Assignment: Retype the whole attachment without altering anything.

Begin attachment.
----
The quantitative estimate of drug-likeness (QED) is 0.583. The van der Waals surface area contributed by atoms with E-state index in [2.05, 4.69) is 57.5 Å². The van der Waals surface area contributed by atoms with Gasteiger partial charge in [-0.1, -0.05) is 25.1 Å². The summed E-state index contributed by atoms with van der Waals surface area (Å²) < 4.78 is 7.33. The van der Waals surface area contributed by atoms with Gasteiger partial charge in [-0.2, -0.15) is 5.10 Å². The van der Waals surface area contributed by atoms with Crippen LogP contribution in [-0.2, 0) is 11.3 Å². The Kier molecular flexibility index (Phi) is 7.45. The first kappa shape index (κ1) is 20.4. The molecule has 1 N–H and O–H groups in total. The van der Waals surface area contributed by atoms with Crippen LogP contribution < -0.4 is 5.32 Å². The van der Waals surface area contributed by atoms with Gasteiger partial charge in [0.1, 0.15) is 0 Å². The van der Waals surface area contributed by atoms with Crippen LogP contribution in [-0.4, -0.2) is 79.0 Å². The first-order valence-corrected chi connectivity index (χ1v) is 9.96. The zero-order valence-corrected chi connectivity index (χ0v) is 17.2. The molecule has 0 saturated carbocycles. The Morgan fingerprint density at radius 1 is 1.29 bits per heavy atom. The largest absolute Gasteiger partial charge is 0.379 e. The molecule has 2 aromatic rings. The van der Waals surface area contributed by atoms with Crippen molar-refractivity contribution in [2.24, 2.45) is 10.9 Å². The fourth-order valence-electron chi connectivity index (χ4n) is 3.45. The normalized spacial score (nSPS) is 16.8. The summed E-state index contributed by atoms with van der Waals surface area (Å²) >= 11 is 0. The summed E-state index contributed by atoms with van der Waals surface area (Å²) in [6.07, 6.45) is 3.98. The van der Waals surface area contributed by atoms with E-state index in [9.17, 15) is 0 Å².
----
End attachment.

The quantitative estimate of drug-likeness (QED) is 0.583. The van der Waals surface area contributed by atoms with E-state index in [2.05, 4.69) is 57.5 Å². The van der Waals surface area contributed by atoms with Gasteiger partial charge in [-0.1, -0.05) is 25.1 Å². The summed E-state index contributed by atoms with van der Waals surface area (Å²) < 4.78 is 7.33. The van der Waals surface area contributed by atoms with Gasteiger partial charge in [-0.2, -0.15) is 5.10 Å². The van der Waals surface area contributed by atoms with Crippen LogP contribution in [-0.2, 0) is 11.3 Å². The Kier molecular flexibility index (Phi) is 7.45. The first kappa shape index (κ1) is 20.4. The molecule has 1 N–H and O–H groups in total. The van der Waals surface area contributed by atoms with Crippen LogP contribution < -0.4 is 5.32 Å². The van der Waals surface area contributed by atoms with Gasteiger partial charge in [0.1, 0.15) is 0 Å². The van der Waals surface area contributed by atoms with Crippen LogP contribution in [-0.4, -0.2) is 79.0 Å². The first-order valence-corrected chi connectivity index (χ1v) is 9.96. The zero-order valence-corrected chi connectivity index (χ0v) is 17.2. The molecule has 0 saturated carbocycles. The Morgan fingerprint density at radius 1 is 1.29 bits per heavy atom. The largest absolute Gasteiger partial charge is 0.379 e. The molecule has 2 aromatic rings. The van der Waals surface area contributed by atoms with Crippen molar-refractivity contribution in [2.24, 2.45) is 10.9 Å². The fourth-order valence-electron chi connectivity index (χ4n) is 3.45. The normalized spacial score (nSPS) is 16.8. The summed E-state index contributed by atoms with van der Waals surface area (Å²) >= 11 is 0. The summed E-state index contributed by atoms with van der Waals surface area (Å²) in [6.07, 6.45) is 3.98. The van der Waals surface area contributed by atoms with E-state index in [9.17, 15) is 0 Å².